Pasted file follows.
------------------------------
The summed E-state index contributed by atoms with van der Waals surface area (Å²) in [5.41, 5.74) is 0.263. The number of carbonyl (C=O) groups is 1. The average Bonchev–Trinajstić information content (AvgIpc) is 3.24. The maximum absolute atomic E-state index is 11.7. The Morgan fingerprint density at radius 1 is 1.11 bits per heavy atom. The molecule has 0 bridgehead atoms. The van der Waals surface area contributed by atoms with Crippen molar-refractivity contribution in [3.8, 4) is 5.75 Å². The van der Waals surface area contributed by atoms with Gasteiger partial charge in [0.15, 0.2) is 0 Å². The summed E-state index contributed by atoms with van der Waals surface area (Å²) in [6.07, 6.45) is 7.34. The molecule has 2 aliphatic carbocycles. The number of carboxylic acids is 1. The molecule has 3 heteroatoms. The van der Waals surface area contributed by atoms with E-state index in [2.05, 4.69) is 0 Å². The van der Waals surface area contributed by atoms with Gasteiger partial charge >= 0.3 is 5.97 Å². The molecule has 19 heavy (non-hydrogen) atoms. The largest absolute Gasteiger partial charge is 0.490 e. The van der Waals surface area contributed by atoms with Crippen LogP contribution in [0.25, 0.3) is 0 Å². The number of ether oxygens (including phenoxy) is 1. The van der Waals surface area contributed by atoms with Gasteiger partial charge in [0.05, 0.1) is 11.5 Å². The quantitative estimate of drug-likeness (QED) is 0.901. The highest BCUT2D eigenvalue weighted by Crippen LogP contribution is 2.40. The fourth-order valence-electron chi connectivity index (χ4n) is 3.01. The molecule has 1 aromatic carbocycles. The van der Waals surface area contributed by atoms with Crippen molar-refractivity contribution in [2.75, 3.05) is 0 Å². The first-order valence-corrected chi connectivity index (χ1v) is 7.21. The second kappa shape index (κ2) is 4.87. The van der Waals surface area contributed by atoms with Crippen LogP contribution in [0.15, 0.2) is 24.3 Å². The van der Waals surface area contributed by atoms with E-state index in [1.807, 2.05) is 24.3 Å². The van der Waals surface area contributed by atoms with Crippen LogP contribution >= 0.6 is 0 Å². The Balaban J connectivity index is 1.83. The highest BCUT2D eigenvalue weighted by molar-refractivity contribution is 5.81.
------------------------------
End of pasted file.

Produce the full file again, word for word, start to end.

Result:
The summed E-state index contributed by atoms with van der Waals surface area (Å²) in [5.41, 5.74) is 0.263. The number of carbonyl (C=O) groups is 1. The average Bonchev–Trinajstić information content (AvgIpc) is 3.24. The maximum absolute atomic E-state index is 11.7. The Morgan fingerprint density at radius 1 is 1.11 bits per heavy atom. The molecule has 0 bridgehead atoms. The van der Waals surface area contributed by atoms with Crippen molar-refractivity contribution in [3.8, 4) is 5.75 Å². The van der Waals surface area contributed by atoms with Gasteiger partial charge in [0.15, 0.2) is 0 Å². The summed E-state index contributed by atoms with van der Waals surface area (Å²) in [6.07, 6.45) is 7.34. The molecule has 2 aliphatic carbocycles. The number of carboxylic acids is 1. The molecule has 3 heteroatoms. The van der Waals surface area contributed by atoms with E-state index in [2.05, 4.69) is 0 Å². The van der Waals surface area contributed by atoms with Gasteiger partial charge >= 0.3 is 5.97 Å². The molecule has 19 heavy (non-hydrogen) atoms. The largest absolute Gasteiger partial charge is 0.490 e. The van der Waals surface area contributed by atoms with Crippen LogP contribution in [0.25, 0.3) is 0 Å². The number of ether oxygens (including phenoxy) is 1. The van der Waals surface area contributed by atoms with Gasteiger partial charge in [0.05, 0.1) is 11.5 Å². The quantitative estimate of drug-likeness (QED) is 0.901. The highest BCUT2D eigenvalue weighted by Crippen LogP contribution is 2.40. The fourth-order valence-electron chi connectivity index (χ4n) is 3.01. The molecule has 1 aromatic carbocycles. The van der Waals surface area contributed by atoms with Crippen molar-refractivity contribution in [2.75, 3.05) is 0 Å². The first-order valence-corrected chi connectivity index (χ1v) is 7.21. The second kappa shape index (κ2) is 4.87. The van der Waals surface area contributed by atoms with Crippen LogP contribution in [0.15, 0.2) is 24.3 Å². The van der Waals surface area contributed by atoms with E-state index in [1.807, 2.05) is 24.3 Å². The van der Waals surface area contributed by atoms with Crippen LogP contribution >= 0.6 is 0 Å². The Balaban J connectivity index is 1.83. The highest BCUT2D eigenvalue weighted by molar-refractivity contribution is 5.81.